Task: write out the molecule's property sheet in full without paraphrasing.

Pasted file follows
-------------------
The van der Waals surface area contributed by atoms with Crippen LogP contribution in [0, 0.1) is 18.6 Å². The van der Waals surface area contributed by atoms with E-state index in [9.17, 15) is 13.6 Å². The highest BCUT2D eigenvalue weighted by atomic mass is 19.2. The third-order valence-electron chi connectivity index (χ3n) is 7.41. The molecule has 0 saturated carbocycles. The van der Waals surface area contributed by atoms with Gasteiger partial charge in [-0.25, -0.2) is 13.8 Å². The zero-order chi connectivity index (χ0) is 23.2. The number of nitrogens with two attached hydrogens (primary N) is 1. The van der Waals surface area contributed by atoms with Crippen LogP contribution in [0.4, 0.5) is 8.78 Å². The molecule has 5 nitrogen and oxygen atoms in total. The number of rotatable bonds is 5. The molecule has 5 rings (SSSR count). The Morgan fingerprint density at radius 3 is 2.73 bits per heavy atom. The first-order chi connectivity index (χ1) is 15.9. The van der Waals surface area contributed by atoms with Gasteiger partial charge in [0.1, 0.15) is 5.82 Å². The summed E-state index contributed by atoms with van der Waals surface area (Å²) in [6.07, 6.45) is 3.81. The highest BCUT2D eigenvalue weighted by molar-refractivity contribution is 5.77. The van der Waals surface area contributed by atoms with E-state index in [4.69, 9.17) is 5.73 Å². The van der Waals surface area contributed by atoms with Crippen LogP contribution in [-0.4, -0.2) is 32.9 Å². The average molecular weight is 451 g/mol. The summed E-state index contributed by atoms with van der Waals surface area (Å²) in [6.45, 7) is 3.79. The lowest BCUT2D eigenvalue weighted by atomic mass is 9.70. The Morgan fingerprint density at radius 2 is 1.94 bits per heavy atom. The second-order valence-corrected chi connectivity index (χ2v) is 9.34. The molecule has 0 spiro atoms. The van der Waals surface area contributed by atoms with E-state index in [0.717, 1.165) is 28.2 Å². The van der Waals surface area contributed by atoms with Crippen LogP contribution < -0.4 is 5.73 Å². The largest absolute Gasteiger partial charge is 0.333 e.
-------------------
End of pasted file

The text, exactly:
The van der Waals surface area contributed by atoms with Crippen LogP contribution in [0, 0.1) is 18.6 Å². The van der Waals surface area contributed by atoms with E-state index in [9.17, 15) is 13.6 Å². The highest BCUT2D eigenvalue weighted by atomic mass is 19.2. The third-order valence-electron chi connectivity index (χ3n) is 7.41. The molecule has 0 saturated carbocycles. The van der Waals surface area contributed by atoms with Gasteiger partial charge in [-0.25, -0.2) is 13.8 Å². The zero-order chi connectivity index (χ0) is 23.2. The number of nitrogens with two attached hydrogens (primary N) is 1. The van der Waals surface area contributed by atoms with Crippen LogP contribution in [0.4, 0.5) is 8.78 Å². The molecule has 5 nitrogen and oxygen atoms in total. The number of rotatable bonds is 5. The molecule has 5 rings (SSSR count). The Morgan fingerprint density at radius 3 is 2.73 bits per heavy atom. The first-order chi connectivity index (χ1) is 15.9. The van der Waals surface area contributed by atoms with Gasteiger partial charge in [0.1, 0.15) is 5.82 Å². The summed E-state index contributed by atoms with van der Waals surface area (Å²) in [6.07, 6.45) is 3.81. The highest BCUT2D eigenvalue weighted by molar-refractivity contribution is 5.77. The van der Waals surface area contributed by atoms with E-state index in [4.69, 9.17) is 5.73 Å². The van der Waals surface area contributed by atoms with Crippen LogP contribution in [-0.4, -0.2) is 32.9 Å². The average molecular weight is 451 g/mol. The summed E-state index contributed by atoms with van der Waals surface area (Å²) in [6.45, 7) is 3.79. The lowest BCUT2D eigenvalue weighted by atomic mass is 9.70. The Morgan fingerprint density at radius 2 is 1.94 bits per heavy atom. The second-order valence-corrected chi connectivity index (χ2v) is 9.34. The molecule has 0 spiro atoms. The van der Waals surface area contributed by atoms with E-state index in [0.717, 1.165) is 28.2 Å². The van der Waals surface area contributed by atoms with Crippen LogP contribution < -0.4 is 5.73 Å². The largest absolute Gasteiger partial charge is 0.333 e.